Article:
The UK Information Commissioner’s Office (the ICO) yesterday fined Clearview AI Inc. (Clearview) £7,552,800 (about USD$ 9,440,115 and €8,818,724 at today’s rate) for data protection law infringements in using images of people for its AI product. Clearview collected images from the internet and from social media to create a global online database that could be used for facial recognition. The case is yet another reminder of the conflicts between AI & GDPR.
What’s this all about?
Clearview provides a service that allows customers, including the police, to upload an image of a person to Clearview’s app, which is then checked for a match against all the images in Clearview’s database. The app then provides a list of images that have similar characteristics with the photo provided by the customer, with a link to the websites from where those images came from.
According to the ICO, Clearview collected more than 20 billion images of people’s faces and data from publicly available information on the internet and social media platforms all over the world to create an online database. The affected individuals were however not informed that their images were being collected or used in this way. As the Information Commissioner, John Edwards, also put it, Clearview “[…] not only enables identification of those people, but effectively monitors their behaviour and offers it as a commercial service [which] is unacceptable.” Because of the high number of UK internet and social media users, Clearview’s database is, according to the ICO, likely to include a substantial amount of data from UK residents, which has been gathered without their knowledge.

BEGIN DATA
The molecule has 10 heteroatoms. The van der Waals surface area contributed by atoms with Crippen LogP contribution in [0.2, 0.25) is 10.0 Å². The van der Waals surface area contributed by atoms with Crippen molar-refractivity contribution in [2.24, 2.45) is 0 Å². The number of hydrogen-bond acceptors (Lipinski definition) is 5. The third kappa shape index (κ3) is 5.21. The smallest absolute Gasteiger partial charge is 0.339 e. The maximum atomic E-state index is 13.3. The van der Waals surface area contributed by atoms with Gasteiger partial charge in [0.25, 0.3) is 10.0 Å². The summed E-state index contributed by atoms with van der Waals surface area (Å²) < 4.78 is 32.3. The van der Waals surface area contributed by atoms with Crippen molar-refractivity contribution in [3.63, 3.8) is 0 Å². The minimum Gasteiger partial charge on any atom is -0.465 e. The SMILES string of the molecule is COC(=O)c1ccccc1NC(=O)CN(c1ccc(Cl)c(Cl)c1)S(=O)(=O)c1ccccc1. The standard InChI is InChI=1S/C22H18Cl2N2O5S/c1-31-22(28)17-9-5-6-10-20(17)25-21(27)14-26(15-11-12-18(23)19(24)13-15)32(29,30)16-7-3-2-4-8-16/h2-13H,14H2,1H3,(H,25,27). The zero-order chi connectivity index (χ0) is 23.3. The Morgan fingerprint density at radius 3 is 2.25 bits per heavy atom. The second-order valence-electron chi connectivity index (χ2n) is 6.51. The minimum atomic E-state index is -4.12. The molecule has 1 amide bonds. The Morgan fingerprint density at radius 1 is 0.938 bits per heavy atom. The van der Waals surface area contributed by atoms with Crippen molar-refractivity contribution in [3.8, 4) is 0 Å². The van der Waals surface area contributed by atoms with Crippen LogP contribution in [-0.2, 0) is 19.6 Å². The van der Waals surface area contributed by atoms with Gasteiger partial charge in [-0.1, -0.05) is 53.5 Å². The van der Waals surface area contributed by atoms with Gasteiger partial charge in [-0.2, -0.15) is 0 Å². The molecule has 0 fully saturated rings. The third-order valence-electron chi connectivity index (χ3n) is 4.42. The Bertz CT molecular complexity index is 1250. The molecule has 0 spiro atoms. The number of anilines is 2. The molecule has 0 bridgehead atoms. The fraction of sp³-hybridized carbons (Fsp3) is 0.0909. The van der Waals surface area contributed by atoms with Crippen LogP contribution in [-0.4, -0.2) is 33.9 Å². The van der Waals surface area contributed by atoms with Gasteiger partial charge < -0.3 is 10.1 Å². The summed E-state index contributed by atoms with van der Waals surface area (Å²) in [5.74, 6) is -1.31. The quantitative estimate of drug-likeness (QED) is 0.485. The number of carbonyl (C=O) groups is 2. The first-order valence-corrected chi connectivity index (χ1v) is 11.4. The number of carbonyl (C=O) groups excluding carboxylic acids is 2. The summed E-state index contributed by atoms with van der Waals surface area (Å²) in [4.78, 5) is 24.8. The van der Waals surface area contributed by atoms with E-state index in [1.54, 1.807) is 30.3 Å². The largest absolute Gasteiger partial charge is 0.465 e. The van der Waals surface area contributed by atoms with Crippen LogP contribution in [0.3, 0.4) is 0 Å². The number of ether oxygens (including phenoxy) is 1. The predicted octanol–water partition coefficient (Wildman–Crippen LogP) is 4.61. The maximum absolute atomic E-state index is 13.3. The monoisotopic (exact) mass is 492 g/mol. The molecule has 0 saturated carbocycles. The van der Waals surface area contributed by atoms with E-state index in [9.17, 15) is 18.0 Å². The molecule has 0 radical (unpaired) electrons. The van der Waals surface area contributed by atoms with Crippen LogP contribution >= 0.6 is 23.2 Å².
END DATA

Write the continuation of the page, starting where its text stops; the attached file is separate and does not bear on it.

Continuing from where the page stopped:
Although (according to the ICO) Clearview no longer offers its services to UK organizations, Clearview has customers in other countries, so it is still using the personal data of UK residents.
What did the ICO decide?
The ICO decided that Clearview had infringed UK data protection law because it had:
- Failed to use the information of individuals in the UK in a way that is fair and transparent, given that individuals are not made aware or would not reasonably have expected their personal data to have been used in this way;
- Failed to have a lawful reason for collecting the personal data of individuals;